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EDITORIL: Books should build empathy

How schools handle books with racially sensitive topics is a tricky call. But its one they have to face from time to time.

A school in the state of Mississippi made the news this past week, reinstating the classic To Kill a Mockingbird to the junior high reading list, having pulled it earlier this month over complaints that some of the books language makes people uncomfortable.

Considering that books setting in the southern U.S., and a theme focusing on racial tensions, this book and its content would be a subject close to home for such a school. Add to that, author Harper Lee was from not far away – Monroeville, Alabama.

On the one hand, its understandable how some of the language in a novel looking at race could upset some students, particularly when we might expect in this part of the country to see a mix of black and white students.

In reversing the decision – due to pleas from literary groups and even students elsewhere in the country not to remove the book – the school used some flexibility. Students who want to study the novel in the Grade 8 class need a permission slip signed by parents. Students can also opt out and choose a different assignment.

Thats the thing, we always must take care not to throw out the baby with the bathwater when making such decisions. To Kill a Mockingbird certainly portrays some ugly racial incidents in its 1930s Alabama setting but, as readers know, paints a picture overall of the need for compassion and respect for others who are different, whether by race or otherwise.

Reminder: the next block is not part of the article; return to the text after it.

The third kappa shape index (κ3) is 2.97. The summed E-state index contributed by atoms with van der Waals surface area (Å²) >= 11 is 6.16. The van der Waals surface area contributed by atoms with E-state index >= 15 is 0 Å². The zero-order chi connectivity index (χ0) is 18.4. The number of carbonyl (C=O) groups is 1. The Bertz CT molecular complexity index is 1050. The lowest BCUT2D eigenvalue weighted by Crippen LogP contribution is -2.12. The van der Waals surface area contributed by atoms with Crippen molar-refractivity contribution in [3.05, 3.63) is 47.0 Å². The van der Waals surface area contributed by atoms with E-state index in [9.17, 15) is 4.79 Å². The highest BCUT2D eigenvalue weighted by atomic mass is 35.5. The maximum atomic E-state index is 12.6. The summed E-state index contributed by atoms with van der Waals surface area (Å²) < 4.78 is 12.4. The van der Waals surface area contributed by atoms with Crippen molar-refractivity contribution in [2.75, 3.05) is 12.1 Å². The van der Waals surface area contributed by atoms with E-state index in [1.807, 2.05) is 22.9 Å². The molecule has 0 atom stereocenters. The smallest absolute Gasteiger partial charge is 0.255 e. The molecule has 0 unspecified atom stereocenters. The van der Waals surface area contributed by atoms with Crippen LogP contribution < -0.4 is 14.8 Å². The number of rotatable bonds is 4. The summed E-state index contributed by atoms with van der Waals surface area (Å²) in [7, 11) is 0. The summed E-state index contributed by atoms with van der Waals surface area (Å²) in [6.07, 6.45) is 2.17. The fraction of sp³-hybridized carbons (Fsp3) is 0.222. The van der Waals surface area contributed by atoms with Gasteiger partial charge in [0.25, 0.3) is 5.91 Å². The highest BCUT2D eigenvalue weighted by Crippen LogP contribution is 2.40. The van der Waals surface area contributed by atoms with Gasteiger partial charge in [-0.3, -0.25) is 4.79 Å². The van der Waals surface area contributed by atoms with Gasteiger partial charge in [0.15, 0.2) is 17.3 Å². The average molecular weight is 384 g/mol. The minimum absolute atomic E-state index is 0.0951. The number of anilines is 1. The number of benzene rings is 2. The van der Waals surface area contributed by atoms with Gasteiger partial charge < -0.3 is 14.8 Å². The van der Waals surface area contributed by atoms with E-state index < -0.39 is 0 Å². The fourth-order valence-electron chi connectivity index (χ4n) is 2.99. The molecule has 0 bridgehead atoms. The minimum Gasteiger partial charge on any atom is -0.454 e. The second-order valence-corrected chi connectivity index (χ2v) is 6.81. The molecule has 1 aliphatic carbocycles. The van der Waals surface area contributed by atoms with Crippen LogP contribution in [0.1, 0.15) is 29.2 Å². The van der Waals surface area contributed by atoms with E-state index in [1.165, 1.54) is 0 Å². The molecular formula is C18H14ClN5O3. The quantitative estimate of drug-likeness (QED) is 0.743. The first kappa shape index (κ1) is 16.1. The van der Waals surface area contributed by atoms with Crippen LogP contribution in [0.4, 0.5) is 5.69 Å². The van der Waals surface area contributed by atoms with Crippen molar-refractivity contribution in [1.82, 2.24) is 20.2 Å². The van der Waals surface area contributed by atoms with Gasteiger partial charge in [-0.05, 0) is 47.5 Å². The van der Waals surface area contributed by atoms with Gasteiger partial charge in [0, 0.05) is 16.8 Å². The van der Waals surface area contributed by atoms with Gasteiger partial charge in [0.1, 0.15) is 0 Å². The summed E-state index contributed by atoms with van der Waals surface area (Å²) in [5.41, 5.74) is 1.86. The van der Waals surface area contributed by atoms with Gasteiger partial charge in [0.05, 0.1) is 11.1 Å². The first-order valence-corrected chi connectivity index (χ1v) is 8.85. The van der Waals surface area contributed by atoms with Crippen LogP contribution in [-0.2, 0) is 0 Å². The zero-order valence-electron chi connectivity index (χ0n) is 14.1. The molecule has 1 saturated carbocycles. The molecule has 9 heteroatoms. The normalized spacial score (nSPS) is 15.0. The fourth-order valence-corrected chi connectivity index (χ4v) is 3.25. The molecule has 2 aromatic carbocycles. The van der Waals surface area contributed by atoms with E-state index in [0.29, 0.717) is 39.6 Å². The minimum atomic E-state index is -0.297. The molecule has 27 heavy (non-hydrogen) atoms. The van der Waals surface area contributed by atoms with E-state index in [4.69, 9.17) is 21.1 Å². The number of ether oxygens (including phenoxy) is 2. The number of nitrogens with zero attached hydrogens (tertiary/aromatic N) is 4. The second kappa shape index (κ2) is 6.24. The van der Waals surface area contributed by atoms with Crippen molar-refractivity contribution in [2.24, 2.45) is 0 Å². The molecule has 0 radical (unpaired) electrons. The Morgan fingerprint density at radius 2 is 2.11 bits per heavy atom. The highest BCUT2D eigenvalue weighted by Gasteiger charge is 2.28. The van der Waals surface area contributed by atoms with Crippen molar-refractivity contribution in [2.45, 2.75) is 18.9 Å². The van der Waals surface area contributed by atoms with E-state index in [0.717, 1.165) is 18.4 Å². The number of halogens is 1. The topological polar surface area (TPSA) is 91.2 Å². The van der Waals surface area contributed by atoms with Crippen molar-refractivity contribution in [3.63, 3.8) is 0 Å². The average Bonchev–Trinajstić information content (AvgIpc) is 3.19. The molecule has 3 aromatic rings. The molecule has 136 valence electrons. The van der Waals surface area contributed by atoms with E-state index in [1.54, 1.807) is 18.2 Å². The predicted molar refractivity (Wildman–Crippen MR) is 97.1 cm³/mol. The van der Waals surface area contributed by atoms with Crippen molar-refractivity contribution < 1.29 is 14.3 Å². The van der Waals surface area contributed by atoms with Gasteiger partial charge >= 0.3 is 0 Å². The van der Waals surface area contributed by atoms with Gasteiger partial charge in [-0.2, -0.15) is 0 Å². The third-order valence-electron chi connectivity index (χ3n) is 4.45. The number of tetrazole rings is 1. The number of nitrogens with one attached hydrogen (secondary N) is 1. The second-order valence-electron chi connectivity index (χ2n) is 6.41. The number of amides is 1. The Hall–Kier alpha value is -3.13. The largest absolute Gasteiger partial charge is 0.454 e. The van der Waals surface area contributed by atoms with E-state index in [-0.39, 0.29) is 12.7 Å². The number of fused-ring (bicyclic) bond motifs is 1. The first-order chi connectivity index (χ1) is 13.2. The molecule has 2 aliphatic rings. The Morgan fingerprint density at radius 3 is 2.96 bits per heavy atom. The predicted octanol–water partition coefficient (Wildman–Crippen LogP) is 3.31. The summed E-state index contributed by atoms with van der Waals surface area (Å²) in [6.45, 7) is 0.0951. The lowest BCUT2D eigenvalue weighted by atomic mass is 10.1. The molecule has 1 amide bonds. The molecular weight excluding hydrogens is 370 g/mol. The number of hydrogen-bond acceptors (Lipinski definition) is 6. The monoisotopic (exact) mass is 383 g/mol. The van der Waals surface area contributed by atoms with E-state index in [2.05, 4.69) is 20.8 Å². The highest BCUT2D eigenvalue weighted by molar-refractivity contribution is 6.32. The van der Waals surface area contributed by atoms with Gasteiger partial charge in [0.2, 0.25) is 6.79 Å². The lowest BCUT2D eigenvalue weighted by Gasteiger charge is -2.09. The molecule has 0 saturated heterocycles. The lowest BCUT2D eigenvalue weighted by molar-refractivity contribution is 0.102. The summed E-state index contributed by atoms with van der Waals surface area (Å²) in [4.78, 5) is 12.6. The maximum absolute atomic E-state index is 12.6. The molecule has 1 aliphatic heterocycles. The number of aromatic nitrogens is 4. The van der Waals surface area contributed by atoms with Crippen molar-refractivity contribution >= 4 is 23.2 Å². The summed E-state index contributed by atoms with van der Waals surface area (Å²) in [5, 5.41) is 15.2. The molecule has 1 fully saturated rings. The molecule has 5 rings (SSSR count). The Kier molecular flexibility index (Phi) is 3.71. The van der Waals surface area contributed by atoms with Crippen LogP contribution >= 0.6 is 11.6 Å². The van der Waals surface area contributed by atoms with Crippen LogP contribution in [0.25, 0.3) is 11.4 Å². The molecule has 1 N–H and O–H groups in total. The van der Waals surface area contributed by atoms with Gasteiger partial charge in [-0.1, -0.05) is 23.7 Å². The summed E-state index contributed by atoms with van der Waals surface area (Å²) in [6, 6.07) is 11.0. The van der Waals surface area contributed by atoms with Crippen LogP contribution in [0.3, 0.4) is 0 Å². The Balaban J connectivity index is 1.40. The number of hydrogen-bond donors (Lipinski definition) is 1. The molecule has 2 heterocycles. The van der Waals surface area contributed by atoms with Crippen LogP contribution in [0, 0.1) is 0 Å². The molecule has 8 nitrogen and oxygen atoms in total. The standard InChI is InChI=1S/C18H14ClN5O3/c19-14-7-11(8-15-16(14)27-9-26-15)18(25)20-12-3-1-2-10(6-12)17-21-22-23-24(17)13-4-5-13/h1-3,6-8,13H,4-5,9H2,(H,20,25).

The dilemma crops up from time to time in schools about whether to include some of these classics. Mark Twains The Adventures of Huckleberry Finn is another example, the story set when slavery was still a reality and portraying language and attitudes society finds offensive now. Other compelling books are occasionally singled out for various reasons – racial issues, language or sexual references.

And considering changes as North American communities see evermore diversity in their populations, we can expect this to be a continuing challenge.

Censorship in any form should never be the go-to response. But delicate handling of literature to be taught is required.

The Mississippi school saw this. And there are champions of great literature eager to help. The Mark Train House sent an offer of help to teach racially controversial material.

The Mark Twain House, in a letter to the school, stated in part: “Great literature makes us uncomfortable. It changes how we think, forcing us to analyze our established points of view. Guiding students through that process is, as you know, a key element of middle-school literary studies…. These books should build empathy, and not be used to single out classmates.”

Another factor to keep in mind, as societies continue to strive toward improved race relations: these books fill in parts of the roadmap detailing the history of the struggle. To Kill a Mockingbird was published in 1960; Huckleberry Finn in 1884. They stand as two landmark novels that grapple with the heartrending issue of unhealthy race relations – an issue we have yet to conquer.

Serious, intelligent discussion about these problems is part of the exercise in getting beyond them.

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